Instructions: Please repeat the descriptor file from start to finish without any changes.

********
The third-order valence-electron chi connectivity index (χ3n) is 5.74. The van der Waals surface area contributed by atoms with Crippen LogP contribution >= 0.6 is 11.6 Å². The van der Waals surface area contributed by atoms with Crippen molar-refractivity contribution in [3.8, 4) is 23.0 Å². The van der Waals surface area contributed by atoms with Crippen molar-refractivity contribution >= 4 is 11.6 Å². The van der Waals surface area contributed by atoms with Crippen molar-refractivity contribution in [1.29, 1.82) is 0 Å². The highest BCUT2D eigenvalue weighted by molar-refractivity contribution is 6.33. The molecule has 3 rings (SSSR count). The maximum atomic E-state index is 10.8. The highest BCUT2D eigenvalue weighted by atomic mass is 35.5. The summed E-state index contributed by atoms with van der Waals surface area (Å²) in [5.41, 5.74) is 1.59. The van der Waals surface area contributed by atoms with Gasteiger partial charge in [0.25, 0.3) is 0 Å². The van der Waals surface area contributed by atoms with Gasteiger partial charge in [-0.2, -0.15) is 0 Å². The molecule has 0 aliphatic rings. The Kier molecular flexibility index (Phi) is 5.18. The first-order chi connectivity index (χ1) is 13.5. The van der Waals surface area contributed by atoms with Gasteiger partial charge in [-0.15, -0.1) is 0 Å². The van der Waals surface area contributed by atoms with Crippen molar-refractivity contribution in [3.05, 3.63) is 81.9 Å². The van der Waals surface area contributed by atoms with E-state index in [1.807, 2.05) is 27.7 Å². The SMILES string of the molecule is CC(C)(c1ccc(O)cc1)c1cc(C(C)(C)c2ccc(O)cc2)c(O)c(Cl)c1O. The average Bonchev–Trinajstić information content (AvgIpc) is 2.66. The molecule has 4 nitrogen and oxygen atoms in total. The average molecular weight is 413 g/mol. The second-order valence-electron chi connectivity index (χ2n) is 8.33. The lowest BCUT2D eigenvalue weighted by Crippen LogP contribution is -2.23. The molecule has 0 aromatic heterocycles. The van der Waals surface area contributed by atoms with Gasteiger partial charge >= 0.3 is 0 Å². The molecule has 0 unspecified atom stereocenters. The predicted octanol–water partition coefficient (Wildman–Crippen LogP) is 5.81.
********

The third-order valence-electron chi connectivity index (χ3n) is 5.74. The van der Waals surface area contributed by atoms with Crippen LogP contribution >= 0.6 is 11.6 Å². The van der Waals surface area contributed by atoms with Crippen molar-refractivity contribution in [3.8, 4) is 23.0 Å². The van der Waals surface area contributed by atoms with Crippen molar-refractivity contribution >= 4 is 11.6 Å². The van der Waals surface area contributed by atoms with Crippen molar-refractivity contribution in [1.29, 1.82) is 0 Å². The highest BCUT2D eigenvalue weighted by molar-refractivity contribution is 6.33. The molecule has 3 rings (SSSR count). The maximum atomic E-state index is 10.8. The highest BCUT2D eigenvalue weighted by atomic mass is 35.5. The summed E-state index contributed by atoms with van der Waals surface area (Å²) in [5.41, 5.74) is 1.59. The van der Waals surface area contributed by atoms with Gasteiger partial charge in [0.25, 0.3) is 0 Å². The van der Waals surface area contributed by atoms with Gasteiger partial charge in [-0.2, -0.15) is 0 Å². The molecule has 0 aliphatic rings. The Kier molecular flexibility index (Phi) is 5.18. The first-order chi connectivity index (χ1) is 13.5. The van der Waals surface area contributed by atoms with Gasteiger partial charge in [-0.15, -0.1) is 0 Å². The van der Waals surface area contributed by atoms with Crippen molar-refractivity contribution in [3.05, 3.63) is 81.9 Å². The van der Waals surface area contributed by atoms with E-state index in [1.807, 2.05) is 27.7 Å². The SMILES string of the molecule is CC(C)(c1ccc(O)cc1)c1cc(C(C)(C)c2ccc(O)cc2)c(O)c(Cl)c1O. The average Bonchev–Trinajstić information content (AvgIpc) is 2.66. The molecule has 4 nitrogen and oxygen atoms in total. The average molecular weight is 413 g/mol. The second-order valence-electron chi connectivity index (χ2n) is 8.33. The lowest BCUT2D eigenvalue weighted by Crippen LogP contribution is -2.23. The molecule has 0 aromatic heterocycles. The van der Waals surface area contributed by atoms with Gasteiger partial charge >= 0.3 is 0 Å². The molecule has 0 unspecified atom stereocenters. The predicted octanol–water partition coefficient (Wildman–Crippen LogP) is 5.81.